Examples Of Gender Inequality In Cry The Beloved Country

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During the 1950’s, oppression of black south africans was a prominent issue ongoing in South Africa. Alan Paton, writer of Cry, The Beloved Country, illustrates the loss of humanity because of apartheid throughout the novel. However, one topic left unaddressed in Cry, The Beloved Country is the underlying issue of gender inequality in apartheid South Africa. Women’s inferiority to men is illustrated through the service-oriented roles that characters such as Ms. Lithebe and Mrs. Kumalo portray throughout the novel, as opposed to the authoritative positions that most men in the novel hold. Women like Absalom’s wife (the pregnant girl) and Gertrude also fall to the superiority of men but on a different level, forced into sexualized-roles for survival after their husbands/boyfriends leave them. Portrayed through the morally-depraved gender stereotypes, the voiceless and nameless women of South Africa, and the homebound women of Johannesburg, Alan Paton’s lack of development of women’s roles in society mirrors the…show more content…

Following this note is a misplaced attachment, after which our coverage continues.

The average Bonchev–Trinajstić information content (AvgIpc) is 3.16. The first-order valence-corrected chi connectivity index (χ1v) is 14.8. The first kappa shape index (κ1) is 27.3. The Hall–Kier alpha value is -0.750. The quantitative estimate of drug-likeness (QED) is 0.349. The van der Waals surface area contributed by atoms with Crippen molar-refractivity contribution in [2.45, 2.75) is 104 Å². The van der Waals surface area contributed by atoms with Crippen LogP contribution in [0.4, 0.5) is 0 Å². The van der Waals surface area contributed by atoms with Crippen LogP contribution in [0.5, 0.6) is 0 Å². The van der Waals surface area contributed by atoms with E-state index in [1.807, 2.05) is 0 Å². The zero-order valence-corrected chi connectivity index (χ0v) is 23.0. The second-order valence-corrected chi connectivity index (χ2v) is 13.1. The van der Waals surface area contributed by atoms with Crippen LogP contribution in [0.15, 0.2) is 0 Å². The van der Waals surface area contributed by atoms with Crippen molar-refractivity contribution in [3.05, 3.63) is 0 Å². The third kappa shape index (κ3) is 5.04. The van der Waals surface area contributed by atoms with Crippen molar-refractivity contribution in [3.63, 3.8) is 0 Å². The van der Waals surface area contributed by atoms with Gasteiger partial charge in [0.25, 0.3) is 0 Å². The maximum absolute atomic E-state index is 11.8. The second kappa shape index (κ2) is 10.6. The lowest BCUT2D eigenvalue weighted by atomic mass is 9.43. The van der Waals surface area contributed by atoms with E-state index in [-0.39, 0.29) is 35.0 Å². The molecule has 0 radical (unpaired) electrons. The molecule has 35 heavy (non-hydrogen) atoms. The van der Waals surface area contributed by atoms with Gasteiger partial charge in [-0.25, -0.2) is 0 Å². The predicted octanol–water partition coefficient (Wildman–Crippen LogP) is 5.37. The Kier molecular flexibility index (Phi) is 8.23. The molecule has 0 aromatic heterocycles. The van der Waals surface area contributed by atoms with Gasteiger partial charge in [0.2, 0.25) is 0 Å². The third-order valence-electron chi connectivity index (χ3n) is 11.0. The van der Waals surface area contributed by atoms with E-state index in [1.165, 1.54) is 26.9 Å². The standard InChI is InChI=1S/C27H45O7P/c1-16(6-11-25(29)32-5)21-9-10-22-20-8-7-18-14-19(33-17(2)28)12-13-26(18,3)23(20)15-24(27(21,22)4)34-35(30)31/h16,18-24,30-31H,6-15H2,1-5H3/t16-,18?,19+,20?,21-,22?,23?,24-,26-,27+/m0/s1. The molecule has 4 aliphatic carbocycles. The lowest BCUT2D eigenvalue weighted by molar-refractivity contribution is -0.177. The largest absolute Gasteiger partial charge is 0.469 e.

This is epitomized through Gertrude’s way of living and the aspersion she receives in contrast to John Kumalo’s equivalent choices left undiscussed. Furthermore, Absalom’s girlfriend, a pregnant abandoned girl, epitomizes the voiceless women of South Africa when she has no hopes for herself, only serving others. Ultimately, it was South Africa’s many homebound women that embodied women’s oppression, their presence being limited to the confines of their own homes. All this evidence goes to further prove the lack of female prevalence in a South African Society. On the whole, it is crucial to look deeper into the deep-rooted issues of Cry, the Beloved Country, and to wonder what other underlying issues were neglected throughout the

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